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Guppies with bigger brains prefer more attractive mates

Guppies with bigger brains prefer more attractive mates


It’s a guppy beauty contest

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Pinke via Flickr

Here’s another advantage of having a big brain: you know how to choose the hottest mates. As it turns out, female guppies with bigger brains are smart enough to prefer attractive male guppies. Their smaller-brain compatriots weren’t as picky — which, evolutionarily speaking, is really their loss.

Choosing a mate is tricky; just think of how many considerations go into the choice. (At the very least, you have to be able to remember the two potential mates you’re comparing.) We know that big brains often correlate with better cognitive ability, and that being attractive usually gives you other advantages. So, it follows that scientists might wonder if bigger-brained guppies really do have the right preferences. In a delightful study published today in the journal Science Advances, researchers hosted what was essentially a male guppy beauty contest to test it out. And, yes, the larger-brained guppies did make the smarter choice.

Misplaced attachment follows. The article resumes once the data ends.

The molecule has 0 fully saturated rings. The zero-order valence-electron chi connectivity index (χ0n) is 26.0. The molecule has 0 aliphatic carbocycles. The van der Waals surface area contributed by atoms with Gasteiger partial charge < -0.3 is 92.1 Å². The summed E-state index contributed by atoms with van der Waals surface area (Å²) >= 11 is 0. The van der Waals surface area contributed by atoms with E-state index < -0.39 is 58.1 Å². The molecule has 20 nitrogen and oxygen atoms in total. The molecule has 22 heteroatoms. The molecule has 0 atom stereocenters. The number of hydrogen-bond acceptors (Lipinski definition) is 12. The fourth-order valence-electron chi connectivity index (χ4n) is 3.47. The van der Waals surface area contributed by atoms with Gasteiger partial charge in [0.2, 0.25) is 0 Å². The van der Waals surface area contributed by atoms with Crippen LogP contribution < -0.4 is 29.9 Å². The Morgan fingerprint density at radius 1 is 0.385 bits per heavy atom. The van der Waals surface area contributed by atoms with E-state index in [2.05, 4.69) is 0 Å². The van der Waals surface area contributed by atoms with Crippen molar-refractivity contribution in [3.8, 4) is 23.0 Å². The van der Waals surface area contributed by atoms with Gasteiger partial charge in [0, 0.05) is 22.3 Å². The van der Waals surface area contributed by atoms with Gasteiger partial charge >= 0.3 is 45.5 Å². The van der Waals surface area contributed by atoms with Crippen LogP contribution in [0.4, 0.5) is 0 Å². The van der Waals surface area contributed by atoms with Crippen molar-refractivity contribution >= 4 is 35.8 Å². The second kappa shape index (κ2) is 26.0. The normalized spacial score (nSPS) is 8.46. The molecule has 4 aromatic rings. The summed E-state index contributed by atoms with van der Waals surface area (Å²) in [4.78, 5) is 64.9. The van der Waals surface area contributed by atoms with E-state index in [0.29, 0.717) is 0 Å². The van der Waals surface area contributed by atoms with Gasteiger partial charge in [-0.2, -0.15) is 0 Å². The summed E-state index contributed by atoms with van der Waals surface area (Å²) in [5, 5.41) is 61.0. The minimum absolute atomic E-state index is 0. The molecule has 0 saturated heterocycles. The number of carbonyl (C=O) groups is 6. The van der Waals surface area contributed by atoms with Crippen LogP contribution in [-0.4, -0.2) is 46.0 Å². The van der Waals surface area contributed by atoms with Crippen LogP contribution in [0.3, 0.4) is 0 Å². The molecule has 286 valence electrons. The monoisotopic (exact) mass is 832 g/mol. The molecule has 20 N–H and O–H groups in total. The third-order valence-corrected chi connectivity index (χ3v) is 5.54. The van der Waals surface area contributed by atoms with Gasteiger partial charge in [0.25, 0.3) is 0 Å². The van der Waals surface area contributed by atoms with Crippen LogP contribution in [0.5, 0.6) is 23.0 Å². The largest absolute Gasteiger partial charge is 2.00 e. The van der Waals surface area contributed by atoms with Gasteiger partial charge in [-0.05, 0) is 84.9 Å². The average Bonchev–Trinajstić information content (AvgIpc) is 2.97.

The female guppies were presented with two options: colorful or “dull-colored with a small tail”

In the guppy world, at least, being more colorful usually means you’d be a better mate. Colorful males tend to have bigger tails, too, which can make them better swimmers.

First, the scientists got a bunch of big-brained and small-brained female guppies. There were 36 of each, and also 16 guppies of average size just to check. (They’d all been bred to have different brain sizes, with an average of a 10 percent difference between large and small.) Next, they collected 58 male guppies and analyzed their markings. From these, they chose the eight that were most colorful and the eight that were unattractive, which the researchers described as “dull-colored with small tails.” (Sorry.)

Now, time for the experiment itself. The scientists put an attractive male in a tank next to the female’s tank and let her observe him for 15 minutes. Afterward, she saw an unattractive one.

Every trial was broadcasted live using a webcam, and viewed from a laptop, and the scientists determined preference based on how close the female guppy got to the tank with the male guppy in it. The female guppies with both large- and average-sized brains were more intrigued by the colorful males. The smaller-brained ones, not so much.

The authors sure did do due diligence: they even studied the female guppies’ eyes to make sure the results weren’t just because larger-brained guppies see color differently. Color perception doesn’t explain the preferences, after all, so they conclude that it really is that smarter guppies choose more wisely.